“Metaverse will make working remotely much more collaborative and engaging”, Achal Khanna, SHRM India

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We recently had an email interaction with Achal Khanna, the CEO for SHRMI India, a wholly owned subsidiary of the Society for Human Resource Management (SHRM), the world’s largest professional association devoted to human resource management.

In this interview, Achal describes her experience with technology and how it has led to changing the world of business dynamically and HR is no different. With the world of work going through extraordinary transformation and Metaverse closing in on the technology we are currently used to, there is no denying that the world of HR will be further disrupted, for the better! Time for another big change for HR.

 

Tell us about Metaverse in HR?

As you probably know, the metaverse is a 3-D space with digital avatars – an alternate digital or virtual reality. As remote working gains popularity the potential to use the metaverse has also increased. It will be the responsibility of HR to ensure that development and implementation of this technology is done in such a way that is inclusive, collaborative, and completely secure. For example – the technical acumen needed to embrace the metaverse may marginalise employees in the older age group, while younger tech natives will take to it easily. Or regions with less than optimal internet bandwidth will have to delay adoption of this technology until an infrastructural upgrade takes place. Workplace safety will have to include the virtual space as well and policies will have to be modified accordingly.

On the other hand the metaverse will make working remotely much more collaborative and engaging. Due to its immersive nature it will be the closest thing to meeting physically. In fact, Mark Zuckerberg, one of the biggest drivers of this technology through his company Meta, has already declared that: “In the future, working together will be one of the main ways people use the metaverse.”

 

HR world is all about embracing technology and evolving with it. You are one of the frontrunners in this game, how do you think HR can utilise Metaverse in the Workplace?

The metaverse has the ability to make virtual interactions feel real. This feature alone makes a strong case for adopting the technology for HR.

Some companies have already successfully used the metaverse for virtual recruitment, and setting up virtual offices. Accenture set up a virtual called the Nth floor for employees to use as they would a real office – for meetings, learning, etc. Siemens organized a virtual ‘retreat’ for its employees where could be on a beach, watch fireworks, and take selfies. Samsung conducted a virtual recruitment fair. Infosys conducted onboarding for new employees in metaverse.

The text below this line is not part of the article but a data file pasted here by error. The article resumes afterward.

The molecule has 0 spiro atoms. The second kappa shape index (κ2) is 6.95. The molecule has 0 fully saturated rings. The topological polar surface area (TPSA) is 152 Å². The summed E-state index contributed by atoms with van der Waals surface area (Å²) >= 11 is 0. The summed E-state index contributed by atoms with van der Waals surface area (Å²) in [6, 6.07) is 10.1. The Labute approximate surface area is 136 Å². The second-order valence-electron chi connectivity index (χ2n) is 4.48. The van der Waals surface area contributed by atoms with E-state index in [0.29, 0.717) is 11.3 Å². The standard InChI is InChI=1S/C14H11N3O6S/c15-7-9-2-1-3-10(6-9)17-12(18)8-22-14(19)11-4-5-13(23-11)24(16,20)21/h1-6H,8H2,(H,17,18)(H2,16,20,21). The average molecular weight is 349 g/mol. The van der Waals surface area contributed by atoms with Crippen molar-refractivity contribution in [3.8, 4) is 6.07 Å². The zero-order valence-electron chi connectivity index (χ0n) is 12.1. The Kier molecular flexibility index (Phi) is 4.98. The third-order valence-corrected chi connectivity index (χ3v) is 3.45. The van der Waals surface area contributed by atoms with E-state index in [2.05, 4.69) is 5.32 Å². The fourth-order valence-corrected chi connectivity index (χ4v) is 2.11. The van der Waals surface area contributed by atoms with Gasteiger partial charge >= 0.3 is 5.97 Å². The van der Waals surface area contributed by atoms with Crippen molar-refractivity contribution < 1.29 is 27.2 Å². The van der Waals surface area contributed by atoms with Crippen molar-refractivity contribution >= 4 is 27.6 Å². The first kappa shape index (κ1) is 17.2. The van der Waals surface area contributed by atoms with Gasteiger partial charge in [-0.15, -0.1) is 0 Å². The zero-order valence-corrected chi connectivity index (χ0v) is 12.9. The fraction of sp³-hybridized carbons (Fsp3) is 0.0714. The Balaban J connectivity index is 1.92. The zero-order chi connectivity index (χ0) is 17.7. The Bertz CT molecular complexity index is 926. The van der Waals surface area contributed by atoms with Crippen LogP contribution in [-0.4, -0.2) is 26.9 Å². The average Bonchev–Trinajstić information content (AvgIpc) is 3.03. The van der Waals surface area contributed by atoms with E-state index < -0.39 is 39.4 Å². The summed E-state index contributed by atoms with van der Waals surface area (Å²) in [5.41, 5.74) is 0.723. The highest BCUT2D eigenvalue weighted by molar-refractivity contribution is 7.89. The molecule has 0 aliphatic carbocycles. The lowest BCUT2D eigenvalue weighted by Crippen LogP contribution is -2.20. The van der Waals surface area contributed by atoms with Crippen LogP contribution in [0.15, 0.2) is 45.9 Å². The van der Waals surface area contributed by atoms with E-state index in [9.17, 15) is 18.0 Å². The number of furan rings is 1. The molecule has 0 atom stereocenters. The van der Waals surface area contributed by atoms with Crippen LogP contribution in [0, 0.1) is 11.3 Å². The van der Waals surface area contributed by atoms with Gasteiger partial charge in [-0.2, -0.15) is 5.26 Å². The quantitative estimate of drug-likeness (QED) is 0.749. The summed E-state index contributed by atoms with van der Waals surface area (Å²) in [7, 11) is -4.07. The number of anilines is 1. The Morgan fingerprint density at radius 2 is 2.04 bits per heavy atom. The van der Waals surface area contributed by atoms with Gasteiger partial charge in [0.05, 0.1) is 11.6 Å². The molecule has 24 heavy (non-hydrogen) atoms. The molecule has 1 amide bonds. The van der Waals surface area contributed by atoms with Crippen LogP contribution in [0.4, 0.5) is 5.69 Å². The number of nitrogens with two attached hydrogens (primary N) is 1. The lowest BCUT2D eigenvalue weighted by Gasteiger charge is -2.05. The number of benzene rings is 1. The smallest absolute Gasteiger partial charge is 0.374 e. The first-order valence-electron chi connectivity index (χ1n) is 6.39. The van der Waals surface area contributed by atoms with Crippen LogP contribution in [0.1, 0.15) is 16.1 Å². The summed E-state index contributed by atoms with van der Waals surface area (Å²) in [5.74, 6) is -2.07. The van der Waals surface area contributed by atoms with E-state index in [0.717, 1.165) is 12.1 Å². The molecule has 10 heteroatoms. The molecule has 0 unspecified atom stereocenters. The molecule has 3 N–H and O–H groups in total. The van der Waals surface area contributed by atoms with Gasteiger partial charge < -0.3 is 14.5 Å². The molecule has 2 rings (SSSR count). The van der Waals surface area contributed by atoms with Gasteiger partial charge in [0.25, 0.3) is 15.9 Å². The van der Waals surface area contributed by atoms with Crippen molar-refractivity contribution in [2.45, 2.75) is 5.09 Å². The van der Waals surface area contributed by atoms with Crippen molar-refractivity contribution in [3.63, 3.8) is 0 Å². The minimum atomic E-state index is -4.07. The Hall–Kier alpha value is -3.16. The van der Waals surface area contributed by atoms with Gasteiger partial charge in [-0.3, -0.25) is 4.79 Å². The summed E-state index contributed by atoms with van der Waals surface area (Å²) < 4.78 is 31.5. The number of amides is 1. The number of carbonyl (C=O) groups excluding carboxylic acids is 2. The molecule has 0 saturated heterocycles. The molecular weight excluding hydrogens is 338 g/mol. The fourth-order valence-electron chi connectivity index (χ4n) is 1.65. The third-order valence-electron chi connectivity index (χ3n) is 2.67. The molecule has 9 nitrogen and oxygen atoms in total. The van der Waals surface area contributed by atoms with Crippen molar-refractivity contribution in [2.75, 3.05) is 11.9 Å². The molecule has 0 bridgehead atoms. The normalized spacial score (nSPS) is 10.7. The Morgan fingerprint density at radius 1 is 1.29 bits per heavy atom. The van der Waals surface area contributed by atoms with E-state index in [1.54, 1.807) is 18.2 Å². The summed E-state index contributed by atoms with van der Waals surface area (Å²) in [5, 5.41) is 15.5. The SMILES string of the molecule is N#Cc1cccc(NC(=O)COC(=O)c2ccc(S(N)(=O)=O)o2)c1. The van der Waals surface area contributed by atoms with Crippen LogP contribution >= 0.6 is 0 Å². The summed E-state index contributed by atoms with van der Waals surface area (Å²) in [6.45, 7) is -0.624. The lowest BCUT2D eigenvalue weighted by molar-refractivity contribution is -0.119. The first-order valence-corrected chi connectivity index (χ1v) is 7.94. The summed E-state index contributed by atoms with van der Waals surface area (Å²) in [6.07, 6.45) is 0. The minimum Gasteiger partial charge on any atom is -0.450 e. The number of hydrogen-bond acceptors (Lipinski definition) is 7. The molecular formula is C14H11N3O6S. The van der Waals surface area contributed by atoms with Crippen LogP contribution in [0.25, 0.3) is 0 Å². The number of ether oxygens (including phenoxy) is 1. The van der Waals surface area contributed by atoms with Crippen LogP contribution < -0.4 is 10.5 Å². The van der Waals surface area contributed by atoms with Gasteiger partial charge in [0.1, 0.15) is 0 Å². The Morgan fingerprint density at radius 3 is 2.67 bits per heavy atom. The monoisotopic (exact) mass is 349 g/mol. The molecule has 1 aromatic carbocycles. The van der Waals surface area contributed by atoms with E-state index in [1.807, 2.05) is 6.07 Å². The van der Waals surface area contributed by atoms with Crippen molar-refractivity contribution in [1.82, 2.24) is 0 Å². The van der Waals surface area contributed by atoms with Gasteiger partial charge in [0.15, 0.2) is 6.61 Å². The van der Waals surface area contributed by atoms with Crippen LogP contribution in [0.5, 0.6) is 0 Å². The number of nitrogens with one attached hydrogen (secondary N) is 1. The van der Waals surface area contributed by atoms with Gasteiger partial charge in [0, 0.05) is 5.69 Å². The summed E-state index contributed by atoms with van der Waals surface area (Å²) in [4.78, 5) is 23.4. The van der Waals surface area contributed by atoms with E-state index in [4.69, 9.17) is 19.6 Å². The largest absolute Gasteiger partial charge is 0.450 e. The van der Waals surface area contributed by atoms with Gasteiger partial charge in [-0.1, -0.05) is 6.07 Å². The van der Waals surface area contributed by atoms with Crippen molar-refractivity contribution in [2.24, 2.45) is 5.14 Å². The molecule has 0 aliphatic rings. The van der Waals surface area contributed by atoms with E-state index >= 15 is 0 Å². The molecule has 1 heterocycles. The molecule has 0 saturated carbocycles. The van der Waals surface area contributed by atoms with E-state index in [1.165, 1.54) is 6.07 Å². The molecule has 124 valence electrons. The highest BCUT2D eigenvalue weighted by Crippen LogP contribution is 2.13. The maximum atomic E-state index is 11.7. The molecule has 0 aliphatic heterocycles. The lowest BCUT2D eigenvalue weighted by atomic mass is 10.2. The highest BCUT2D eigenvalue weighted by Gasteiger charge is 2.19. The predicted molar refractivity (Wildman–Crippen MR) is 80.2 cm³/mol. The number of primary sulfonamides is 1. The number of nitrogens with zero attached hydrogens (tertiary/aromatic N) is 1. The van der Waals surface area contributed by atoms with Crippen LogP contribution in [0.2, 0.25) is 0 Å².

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The metaverse has so many potential applications. Through virtual simulations complex learning can take place in a safe, risk-free environment; employees can get first-hand experience and knowledge about different subjects and skills. Learning gets enhanced exponentially when employees are put through gamified programs due to the immersive nature of the metaverse technology. A virtual tour of the office premises can be organized for future employees. The metaverse provides the necessary confidentiality to have discussions on sensitive matters through 3-D meetings.

 

We have seen many companies going on a hiring spree. Do you think Metaverse can impact the hiring process too, if so how?

Many experts believe that the field of talent management will be one of the first to adopt the metaverse. In fact some companies have already hosted a metaverse Career Fair for campus placement. By providing 2D access to an arena candidates could create avatars and explore job opportunities and interact with different elements on the platform. Some companies have done this in 3-D by leveraging Oculus Quest 2 headsets.

Further, the growing popularity of the metaverse will create new job titles and disciplines, creating more challenges in hiring.

As you know, Job Descriptions started out as text based documents. They have now evolved to videos. The next step is to take the JDs to the 3-D level by creating in the virtual space a kind of day in the life of the typical employee.

 

Virtual interviews are as good as in-person interviews and save the costs associated with the traditional recruitment process. A potential problem could be availability of hardware at the interviewee’s end. The possible solution is that interview centres could be upgraded with metaverse equipment.

 

Onboarding is also more interesting and meaningful in the metaverse – instead of having to read the company handbook, the policies can be explained through gamification, the employee can be given a virtual tour of the office and enjoy interactive orientation classes. Hyundai Mobis has been using this effectively.

Deloitte has included a virtual tour of their London office as part of their recruitment and onboarding process.